What we wanted to get was an hovering experience similar to the one of X-Plane AI when it’s asked to manage our helicopter’s take off. Have you tried it yet? It performs beautiful, steady hoverings while waiting the tower controller for permission to raise the collective, give pedals and push cyclic forward. Hovering is also used by AI to taxi the helicopter and we thought it would have been a super-feature for our helicopters.

Whe take our time to study how this was done, then we got coffee and seated in front of X-Plane searching for insights. The first thing we did was freezing the AI right after the hovering was started, in order to get unlimited time to observe the hovering. Once we got there, we attempted to change the aircraft heading and roll ratio via certain autopilot datarefs, only to understand that they were disabled since version 9… Thanks, Austin!

It’s important to explain here that, differently from other simulation platforms, X-Plane’s main asset resides into its phisics model, maniacally built around the mimic of real, in an effort that puts X-Plane into another world, with features and results a lot more complex and veritable than the beautiful eye-candies of the simulator that we all love so much. This means the only way to get what we wanted should have been get by replicating the real behaviour of the real helicopter. No other chances or crazy tricks, such as disabling the flight model as we did on a second attempt. So we got back to study.

Here’s how the type rating manual of the real AW139 explains the feature:

«The HOV mode utilizes the blended AHRS-GPS ground velocity information to provide commands that maintain longitudinal and lateral aircraft ground velocities for hovering and low speed flying. The HOV can be manually engaged by pressing the HOV push button on the Guidance Controller or by pressing the beep trim (Chinese-Hat fifth position) on the cyclic hand-grip. At the engagement the HOV mode velocity references are set to zero». The last sentence was illuminating.

First we had to find and then set all possible movement vectors to zero in a way that each one could reach the 0 in a progressive manner. It was not an easy task because, once we identified the correct way to do it, the phisics model started to put a lot of resistance (and still does, as you can see from the nose cursor in HUD mode vibrating when IAS gets near to zero). Anyway, after a series of attempt we find the correct values that our script would have overwritten on command. And so we did.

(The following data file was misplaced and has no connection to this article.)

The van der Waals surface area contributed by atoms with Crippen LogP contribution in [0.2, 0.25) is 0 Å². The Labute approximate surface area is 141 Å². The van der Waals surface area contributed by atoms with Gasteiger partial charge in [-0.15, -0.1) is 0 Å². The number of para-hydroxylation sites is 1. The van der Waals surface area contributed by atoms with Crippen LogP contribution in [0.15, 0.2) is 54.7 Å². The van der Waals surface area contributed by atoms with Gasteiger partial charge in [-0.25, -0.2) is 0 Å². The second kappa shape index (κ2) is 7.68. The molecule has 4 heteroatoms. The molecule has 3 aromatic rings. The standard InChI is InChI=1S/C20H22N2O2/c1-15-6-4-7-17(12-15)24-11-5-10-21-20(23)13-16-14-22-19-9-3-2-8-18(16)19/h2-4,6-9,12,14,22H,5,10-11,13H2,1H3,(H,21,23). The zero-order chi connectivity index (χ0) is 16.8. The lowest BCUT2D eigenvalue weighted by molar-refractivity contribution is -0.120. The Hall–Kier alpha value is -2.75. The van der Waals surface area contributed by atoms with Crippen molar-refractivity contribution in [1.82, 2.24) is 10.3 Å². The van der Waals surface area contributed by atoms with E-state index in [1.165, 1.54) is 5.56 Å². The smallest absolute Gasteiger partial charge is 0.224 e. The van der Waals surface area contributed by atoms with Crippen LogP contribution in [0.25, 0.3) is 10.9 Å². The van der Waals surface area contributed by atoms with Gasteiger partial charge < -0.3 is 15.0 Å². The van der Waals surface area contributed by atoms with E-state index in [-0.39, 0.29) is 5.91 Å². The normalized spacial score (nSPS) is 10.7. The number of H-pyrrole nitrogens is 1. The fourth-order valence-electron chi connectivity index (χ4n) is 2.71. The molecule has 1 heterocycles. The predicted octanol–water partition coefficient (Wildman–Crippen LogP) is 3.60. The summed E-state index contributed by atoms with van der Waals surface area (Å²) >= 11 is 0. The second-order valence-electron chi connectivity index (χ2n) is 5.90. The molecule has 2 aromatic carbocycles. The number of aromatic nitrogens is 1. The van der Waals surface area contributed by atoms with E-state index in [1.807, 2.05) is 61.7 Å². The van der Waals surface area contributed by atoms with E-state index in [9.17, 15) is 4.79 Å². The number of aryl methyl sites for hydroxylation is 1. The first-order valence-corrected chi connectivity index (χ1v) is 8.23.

After e few lines of code and after creating a custom command to activate the plugin (you can assign it to a key to have the function ready when needed) the very first auto-hovering was a screaming surprise. The result was a stable, progressive hovering with just a flat pitch attitude which was not precisely what we wanted. The AW139 has the main rotor pitched -10° forward, while this solution makes cruise flight leveled and more comfortable for passengers, on the other hand it a little discomfort when hovering, because the nose pitches up +10° as the mast goes perpendicular to terrain.

We made to obtain this typical nose up attitude of the aircraft by associating the hover command to a specific pitching dataref, after a little more tweaking we got it working and tweeted joyfully about that. As you can see, the take-off (raise of collective) of the helicopter is indeed very sweet. This is due to an arbitrary automation we put on the blades pitch when flying with mouse. It’s obtained when ready for take-off by activating the FT (MISC PANEL) and the HOV button. This easter-egg – which is obviously not present on the real helicopter – raises the collective gently to the target pitch value, in other words the helicopter takes off and sets the hover automagically. Operating instructions here.

We hope you liked the story, it’s just a very little part of a huge effort of development running for three years now. We decided to share it to show how much effort is needed just to deliver one single feature of the helicopters we all love. Thanks for reading and spread the love for your developers!